This is sad news, but we all need to hear it: The Chicago Blackhawks have the fewest regular-season games remaining among all NHL teams. Shed the necessary tears and come back to your computer, phone or tablet screen when you’re ready.
The Blackhawks have played 61 games this season, with only Colorado and St. Louis having played 60. Some teams have played as few as 56 games thus far. So we have to get used to stretches like this one, in which the Blackhawks are off for three consecutive days. Such stretches also give us time to ponder some important questions as we reach the regular season’s stretch run.
In the spirit of that thought, let’s take a look at five burning questions facing the Blackhawks over their last 21 regular-season games as they make a push for the Western Conference’s top seed (or maybe the top overall seed, if Washington experiences a massive collapse) and home-ice advantage through most/all of the postseason.
How will the Blackhawks handle their tougher schedule?
To be specific about this question, I’m referring to a portion of the remaining 21 games that starts Thursday and ends Monday, March 14. In that stretch, the Blackhawks will face Nashville at home, Washington at home, Detroit on the road, Boston on the road, Detroit at home, St. Louis on the road, Dallas on the road and Los Angeles at home. You might recognize all of those teams as playoff squads if the season ended today (yes, even the Predators).
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Despite the typical groggy stretch the Blackhawks usually experience this time of year under Joel Quenneville, which we saw in full effect last week in losses to San Jose, Dallas and Anaheim, I think the Blackhawks will play well in that run of games and come out with a positive record. One reason for my thought is they’ll be getting closer to the end of the regular season and looking to secure home ice (more on that later), so they’ll need every point they can get with the Stars and Blues hot on their heels.
On top of that, the Blackhawks have posted a 21-8-3 record against all teams currently in the playoffs, i.e. teams that would be in the playoffs if the season ended today. That’s pretty darn impressive, and it should serve the team well through that very difficult run of games. Of course, that 21-8-3 record I mentioned brings up another question …
Can the Blackhawks get up for games against lesser competition?
If you’ve done the math (or even if you haven’t), the Blackhawks’ record against current non-playoff teams this season sits at an absolutely average 17-10-2. We know a portion of the reason for this lies in the Blackhawks’ relative inability to totally care about facing teams they know are inferior. It’s why we see them practically asleep against the likes of New Jersey, Philadelphia, Carolina, Buffalo, Calgary and Edmonton, among other teams. They’re still able to pull out wins against these teams at times in spite of their attitude toward them, but when you need all the points you can get and the opponent is aware of this, it becomes a little more difficult for Corey Crawford to drag the team to competence or Jonathan Toews/Patrick Kane to carry the entire offense.
So the answer to this question kind of depends on the opponent and the night. Two more games against Winnipeg would certainly stir up some emotions, as the Blackhawks and Jets tend to play rugged affairs against one another. The remaining game against Arizona might turn into a 60-minute brawl if the Coyotes are out of the playoff picture by that point (April 5). But two more games against Minnesota (not including Sunday’s Stadium Series game) and one each against Calgary, Vancouver and Columbus? Who knows what Chicago team we’ll see then, especially against the Blue Jackets in the regular-season finale, which is typically the Blackhawks’ time to phone it in unless they’re playing for something legitimate (i.e. home ice).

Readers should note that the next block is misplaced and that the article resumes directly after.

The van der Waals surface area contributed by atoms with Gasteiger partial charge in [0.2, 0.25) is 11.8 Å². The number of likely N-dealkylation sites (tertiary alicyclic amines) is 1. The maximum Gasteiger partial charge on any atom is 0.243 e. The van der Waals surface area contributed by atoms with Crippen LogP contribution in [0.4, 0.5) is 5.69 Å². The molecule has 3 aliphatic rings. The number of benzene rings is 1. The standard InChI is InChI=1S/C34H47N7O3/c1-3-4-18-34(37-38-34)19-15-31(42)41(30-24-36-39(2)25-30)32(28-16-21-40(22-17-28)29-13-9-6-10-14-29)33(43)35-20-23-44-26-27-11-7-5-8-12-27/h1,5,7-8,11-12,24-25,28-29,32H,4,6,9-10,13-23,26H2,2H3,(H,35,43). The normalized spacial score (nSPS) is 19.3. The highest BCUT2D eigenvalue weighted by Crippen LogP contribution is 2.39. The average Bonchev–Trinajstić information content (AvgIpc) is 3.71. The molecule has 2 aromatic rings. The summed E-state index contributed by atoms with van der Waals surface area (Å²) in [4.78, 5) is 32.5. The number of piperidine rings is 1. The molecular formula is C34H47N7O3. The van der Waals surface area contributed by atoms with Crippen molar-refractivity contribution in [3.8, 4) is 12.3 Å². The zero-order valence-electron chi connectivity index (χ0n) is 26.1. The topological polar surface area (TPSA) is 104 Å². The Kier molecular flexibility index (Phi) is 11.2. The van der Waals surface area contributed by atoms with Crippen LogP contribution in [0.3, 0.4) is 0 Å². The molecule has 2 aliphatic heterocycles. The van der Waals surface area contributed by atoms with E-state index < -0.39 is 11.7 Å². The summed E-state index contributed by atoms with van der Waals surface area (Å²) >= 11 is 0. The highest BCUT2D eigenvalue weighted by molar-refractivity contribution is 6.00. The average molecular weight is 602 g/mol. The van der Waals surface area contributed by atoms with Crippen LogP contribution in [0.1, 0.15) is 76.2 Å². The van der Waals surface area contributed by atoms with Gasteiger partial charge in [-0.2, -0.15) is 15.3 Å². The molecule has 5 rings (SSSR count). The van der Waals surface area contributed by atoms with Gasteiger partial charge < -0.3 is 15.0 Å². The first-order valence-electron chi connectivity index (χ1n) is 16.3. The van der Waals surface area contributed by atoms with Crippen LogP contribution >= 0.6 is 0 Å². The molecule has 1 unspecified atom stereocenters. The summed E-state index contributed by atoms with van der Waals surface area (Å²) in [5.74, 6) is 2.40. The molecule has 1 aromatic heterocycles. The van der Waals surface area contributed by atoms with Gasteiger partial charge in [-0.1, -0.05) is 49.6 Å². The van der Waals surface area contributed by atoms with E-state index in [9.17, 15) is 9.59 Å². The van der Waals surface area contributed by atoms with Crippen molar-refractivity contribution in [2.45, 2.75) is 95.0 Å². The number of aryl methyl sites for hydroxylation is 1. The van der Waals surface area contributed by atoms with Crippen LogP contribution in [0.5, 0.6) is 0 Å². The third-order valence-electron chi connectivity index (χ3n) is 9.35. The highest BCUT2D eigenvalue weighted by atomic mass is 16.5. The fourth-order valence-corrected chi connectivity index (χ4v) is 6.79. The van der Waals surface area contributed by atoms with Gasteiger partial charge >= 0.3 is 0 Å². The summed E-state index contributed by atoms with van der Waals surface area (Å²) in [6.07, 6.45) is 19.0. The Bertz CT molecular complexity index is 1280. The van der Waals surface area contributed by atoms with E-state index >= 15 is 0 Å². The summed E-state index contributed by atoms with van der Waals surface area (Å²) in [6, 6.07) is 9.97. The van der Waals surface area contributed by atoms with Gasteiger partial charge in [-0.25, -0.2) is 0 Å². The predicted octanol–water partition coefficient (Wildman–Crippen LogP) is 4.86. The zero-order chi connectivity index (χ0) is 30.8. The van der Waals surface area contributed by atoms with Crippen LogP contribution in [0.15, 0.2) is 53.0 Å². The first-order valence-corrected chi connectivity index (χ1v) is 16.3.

So, most optimistic answer … we’ll see. Sorry, that isn’t very optimistic.
Will the Blackhawks get consistent bottom-six scoring before the regular season ends?
This could be answered by a big move from Blackhawks GM Stan Bowman. If he decides to jump on a top-line left wing, things could improve for the Blackhawks’ bottom six, which hasn’t done a whole lot on a regular basis outside Teuvo Teravainen. If Andrew Shaw is able to be moved down to the bottom six and Brandon Mashinter is able to then go away, we could see some settled third and fourth lines. Commonality among those players would likely lead to more opportunities and more conversion.
We saw the line of Andrew Desjardins, Phillip Danault and Teuvo get some killer scoring chances early Wednesday against the New York Rangers, with Desjardins potting the game’s first goal. We could see more of that moving forward, and even though Shaw isn’t the most dynamic offensive player, he would be an improvement over Mashinter or even Desjardins. Marcus Kruger‘s impending return could also spur some offense, although he wasn’t doing a whole lot before he went down with a wrist injury.
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Even if Bowman doesn’t make a move to send Shaw to the bottom six, it seems Q is getting a little more comfortable with the combinations he likes on the bottom six. That alone, with some time for players to mesh, could result in more scoring. Matchups against an opponent’s inferior defensemen and forwards are also a potential plus. So I’d like to say we will see more consistent scoring from the bottom six, though I’m not sure it’ll be anything like what Teuvo and Antoine Vermette provided in the 2015 postseason.
Next: Two More Burning Questions